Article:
the stress? One million years from now, will anyone look back on history and remember the person who cut us off on the highway? Of course the answer to all of these questions and more is “no.” But yet we stress and stress some more. We stress over our families, our children, our neighbors, our jobs, and over money. We stress over war and injustice, and we stress over hunger and disease. We stress over people we have lost in our lives and so many other situations. We stress so much that our doctors prescribe anti-anxiety medicine with increasing frequency. I saw a bottle of anti-anxiety medication that directed the patient to, “Take one pill per day 30 minutes prior to the stressor occurring.” So this means we know the stress or anxiety is coming, we have built it into our subconscious thinking, and so of course we will stress 30 minutes from now. This is also not a suggestion or recommendation in any way to stop taking any prescribed medications. I am certainly not a doctor and all

r treatment plans should be carefully b discussed with a licensed practitio- f ner. t But to put stress into perspective and to think about how we can most r enjoy our ever-so-brief time here on m this planet, and to think about how J we can reduce our stress a little bit a i more, try spending time on these words and activities; breathe, pray, meditate, love, forgive, serve others, t rest, trust, kindness, and patience. H Battles could be quick and wars can y be very long. The war on our own b b personal stress should be taken s seriously, as we will be unable to take care of our family, our career, i or anything else for that matter, if t we are not taking proper care of ourselves mentally, physically, and spiritually. How about you? Is everything a stressor or fire drill and you feel like you are constantly in a battle? Or have you also figured out how to put life into perspective and found F a way to reduce your own stress levels? Either way I would love to hear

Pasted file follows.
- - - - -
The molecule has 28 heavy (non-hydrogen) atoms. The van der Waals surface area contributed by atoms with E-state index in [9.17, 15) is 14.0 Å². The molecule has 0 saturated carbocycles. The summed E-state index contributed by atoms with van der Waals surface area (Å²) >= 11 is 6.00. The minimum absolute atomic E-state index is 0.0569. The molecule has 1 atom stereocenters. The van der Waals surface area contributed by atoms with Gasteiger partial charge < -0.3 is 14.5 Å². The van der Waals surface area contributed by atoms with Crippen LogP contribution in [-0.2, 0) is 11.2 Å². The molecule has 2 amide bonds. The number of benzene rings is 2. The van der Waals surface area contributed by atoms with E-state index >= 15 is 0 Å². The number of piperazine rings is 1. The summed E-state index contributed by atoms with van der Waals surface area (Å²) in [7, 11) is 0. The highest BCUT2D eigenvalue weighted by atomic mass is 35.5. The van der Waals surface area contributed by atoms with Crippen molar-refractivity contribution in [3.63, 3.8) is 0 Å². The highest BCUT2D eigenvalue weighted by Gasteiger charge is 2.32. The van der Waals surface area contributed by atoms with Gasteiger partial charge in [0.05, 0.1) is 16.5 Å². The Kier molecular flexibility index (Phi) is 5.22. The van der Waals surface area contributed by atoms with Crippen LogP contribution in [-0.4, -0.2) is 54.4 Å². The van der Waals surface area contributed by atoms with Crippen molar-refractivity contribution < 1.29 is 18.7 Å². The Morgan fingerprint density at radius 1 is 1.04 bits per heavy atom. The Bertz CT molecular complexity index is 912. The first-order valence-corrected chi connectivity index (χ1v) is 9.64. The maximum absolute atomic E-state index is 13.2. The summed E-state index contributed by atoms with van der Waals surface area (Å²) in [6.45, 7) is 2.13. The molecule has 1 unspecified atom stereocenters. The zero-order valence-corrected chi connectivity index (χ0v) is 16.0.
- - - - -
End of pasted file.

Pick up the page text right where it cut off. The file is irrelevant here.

Hey, speeders: There’s nothing pedestrian about this concern


live on a street named after a sobbing tree. The street is a shortcut to a nearby high school. The posted speed limit is 25 mph. But QUIET wouldn’t know DESPERATION you it, mornings, when the teenagers are on their way. Maybe they’re just late for school. I wonder if they would rather be late for school, or headed to court, to appear in front of a judge on reckless Craig Marshall driving and manSmith slaughter charges? My street is lined with children — little children. Now and then, they get away from

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a parent. My street is lined with dog owners, who like to walk their dogs without the fear of turning into a couple of asphalt scabs. There’s one old guy who walks his incontinent dachshund off and on all day long. He’s the neighborhood Grinch, but he loves his dog. The two of them are a familiar sight on my street. They don’t walk very far on each trip. The dog is old and has very short legs. In the morning this is what they hear: Whoosh. Whoosh. Whoosh. Whoosh. Teenagers, your first driver’s license, loud music, and obliviousness to the law all go together. And that’s fine. Take it out somewhere else. Just not up and down